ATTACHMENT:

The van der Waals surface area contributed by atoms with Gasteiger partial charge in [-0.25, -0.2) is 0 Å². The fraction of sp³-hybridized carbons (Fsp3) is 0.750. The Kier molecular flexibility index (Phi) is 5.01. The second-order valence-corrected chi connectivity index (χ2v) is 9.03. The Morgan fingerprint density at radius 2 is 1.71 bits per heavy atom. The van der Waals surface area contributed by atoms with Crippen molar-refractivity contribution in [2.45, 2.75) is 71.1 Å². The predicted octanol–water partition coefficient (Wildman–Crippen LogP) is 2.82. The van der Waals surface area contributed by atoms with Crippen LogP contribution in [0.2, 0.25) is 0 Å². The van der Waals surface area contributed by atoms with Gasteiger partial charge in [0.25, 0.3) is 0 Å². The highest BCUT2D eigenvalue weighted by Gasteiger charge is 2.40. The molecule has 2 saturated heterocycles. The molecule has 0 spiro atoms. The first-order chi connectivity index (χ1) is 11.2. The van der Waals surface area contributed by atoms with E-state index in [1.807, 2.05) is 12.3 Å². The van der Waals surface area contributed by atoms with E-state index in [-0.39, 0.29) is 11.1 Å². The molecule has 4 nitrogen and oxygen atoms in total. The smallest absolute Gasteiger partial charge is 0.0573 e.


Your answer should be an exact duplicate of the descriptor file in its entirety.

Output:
The van der Waals surface area contributed by atoms with Gasteiger partial charge in [-0.25, -0.2) is 0 Å². The fraction of sp³-hybridized carbons (Fsp3) is 0.750. The Kier molecular flexibility index (Phi) is 5.01. The second-order valence-corrected chi connectivity index (χ2v) is 9.03. The Morgan fingerprint density at radius 2 is 1.71 bits per heavy atom. The van der Waals surface area contributed by atoms with Crippen molar-refractivity contribution in [2.45, 2.75) is 71.1 Å². The predicted octanol–water partition coefficient (Wildman–Crippen LogP) is 2.82. The van der Waals surface area contributed by atoms with Crippen LogP contribution in [0.2, 0.25) is 0 Å². The van der Waals surface area contributed by atoms with Gasteiger partial charge in [0.25, 0.3) is 0 Å². The highest BCUT2D eigenvalue weighted by Gasteiger charge is 2.40. The molecule has 2 saturated heterocycles. The molecule has 0 spiro atoms. The first-order chi connectivity index (χ1) is 11.2. The van der Waals surface area contributed by atoms with E-state index in [1.807, 2.05) is 12.3 Å². The van der Waals surface area contributed by atoms with E-state index in [-0.39, 0.29) is 11.1 Å². The molecule has 4 nitrogen and oxygen atoms in total. The smallest absolute Gasteiger partial charge is 0.0573 e.